Should Mets Start Rebuilding?

Business concerns may force certain decisions

The doom and gloom from their lost weekend in Philadelphia has followed the Mets back to New York in the form of an article in the New York Times. Ken Belson raises the idea of waving the white flag for 2009, tearing the team apart and starting construction for a contender in the future.

It's an appealing thought to some fans, if only because it takes the attention away from the depressing present to a hopeful future. Those fans may not be the same ones who are buying tickets to Citi Field, however. Belson quotes several economic analysts who predict a major drop in sales and attendance from games if the Mets did take a rebuilding turn, something that would be very poorly timed with a new stadium that has a lot of debt to pay off over the next few years.

Ignoring those very real financial concerns for the moment, though, would Omar Minaya really be the guy you want leading a teardown and renovation? His tenure has been marked by some high-profile successes, see Francisco Rodriguez and Johan Santana, but the problem has been his inability to build beyond the marquee names.

This Mets season has been washed away by his failure to construct a strong organization beyond the bold names at the top of the list. The Mets haven't drafted particularly well, they don't have a particularly rich farm system and they haven't uncovered too many diamonds in the rough on Minaya's watch. Rebuilding takes all three of those things, which would seem to make Minaya a poor choice if that's the route the team chooses to go.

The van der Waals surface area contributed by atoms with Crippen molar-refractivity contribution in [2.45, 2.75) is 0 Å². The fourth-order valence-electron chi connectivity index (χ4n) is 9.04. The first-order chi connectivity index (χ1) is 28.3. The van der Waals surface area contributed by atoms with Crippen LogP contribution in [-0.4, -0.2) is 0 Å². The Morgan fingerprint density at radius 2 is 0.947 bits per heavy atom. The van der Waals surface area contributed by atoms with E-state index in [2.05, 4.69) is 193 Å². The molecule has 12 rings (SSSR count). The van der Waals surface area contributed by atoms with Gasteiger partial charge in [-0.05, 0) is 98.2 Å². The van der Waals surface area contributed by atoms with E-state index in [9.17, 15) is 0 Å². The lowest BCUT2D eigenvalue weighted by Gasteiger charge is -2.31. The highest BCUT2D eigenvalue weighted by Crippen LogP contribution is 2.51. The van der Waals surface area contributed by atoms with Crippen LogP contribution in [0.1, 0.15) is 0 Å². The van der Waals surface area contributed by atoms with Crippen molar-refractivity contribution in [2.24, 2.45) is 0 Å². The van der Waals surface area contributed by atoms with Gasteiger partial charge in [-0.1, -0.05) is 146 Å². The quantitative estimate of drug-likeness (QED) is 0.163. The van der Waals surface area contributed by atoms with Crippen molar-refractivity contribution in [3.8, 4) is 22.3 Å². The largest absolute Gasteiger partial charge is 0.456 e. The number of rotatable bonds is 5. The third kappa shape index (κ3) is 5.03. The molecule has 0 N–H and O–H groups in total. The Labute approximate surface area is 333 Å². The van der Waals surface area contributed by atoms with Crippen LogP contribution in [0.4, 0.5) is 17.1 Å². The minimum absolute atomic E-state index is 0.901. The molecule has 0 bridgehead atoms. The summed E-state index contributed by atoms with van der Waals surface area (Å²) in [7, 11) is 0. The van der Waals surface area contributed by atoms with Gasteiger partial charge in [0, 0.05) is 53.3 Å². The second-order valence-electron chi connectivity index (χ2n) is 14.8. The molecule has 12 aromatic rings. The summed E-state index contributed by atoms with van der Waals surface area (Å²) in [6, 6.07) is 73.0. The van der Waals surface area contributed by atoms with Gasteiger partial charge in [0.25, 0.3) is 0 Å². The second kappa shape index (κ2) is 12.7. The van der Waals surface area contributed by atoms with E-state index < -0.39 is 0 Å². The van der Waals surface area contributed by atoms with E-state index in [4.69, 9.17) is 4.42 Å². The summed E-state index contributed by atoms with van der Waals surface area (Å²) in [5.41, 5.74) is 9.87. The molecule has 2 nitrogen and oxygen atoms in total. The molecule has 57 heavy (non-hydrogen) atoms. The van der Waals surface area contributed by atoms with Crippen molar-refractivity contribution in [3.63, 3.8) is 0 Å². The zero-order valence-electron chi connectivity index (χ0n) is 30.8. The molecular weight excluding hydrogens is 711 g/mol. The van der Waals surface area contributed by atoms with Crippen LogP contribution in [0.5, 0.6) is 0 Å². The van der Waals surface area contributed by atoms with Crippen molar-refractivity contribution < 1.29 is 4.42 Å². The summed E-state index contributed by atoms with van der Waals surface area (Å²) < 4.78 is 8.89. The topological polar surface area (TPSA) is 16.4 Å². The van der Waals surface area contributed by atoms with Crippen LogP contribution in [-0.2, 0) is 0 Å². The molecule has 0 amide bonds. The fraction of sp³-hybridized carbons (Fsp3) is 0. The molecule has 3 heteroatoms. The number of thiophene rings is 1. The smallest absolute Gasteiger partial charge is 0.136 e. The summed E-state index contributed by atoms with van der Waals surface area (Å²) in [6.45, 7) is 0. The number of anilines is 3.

Let's get back to that financial question, now. The Mets don't appear to be in any great position to contend in 2010 as currently constructed. Would ticket buyers really be more interested in watching another top-heavy team that can't withstand adversity than a team with a plan pointing to a brighter future?

Minaya has been very nimble at sidestepping blame for what's happened to the Mets over the last three years. At some point, though, the Mets to consider how much longer Minaya gets to keep his job even if the rebuilding train never pulls into the 7 station next to Citi Field.

Josh Alper is a writer living in New York City and is a contributor to and in addition to his duties for

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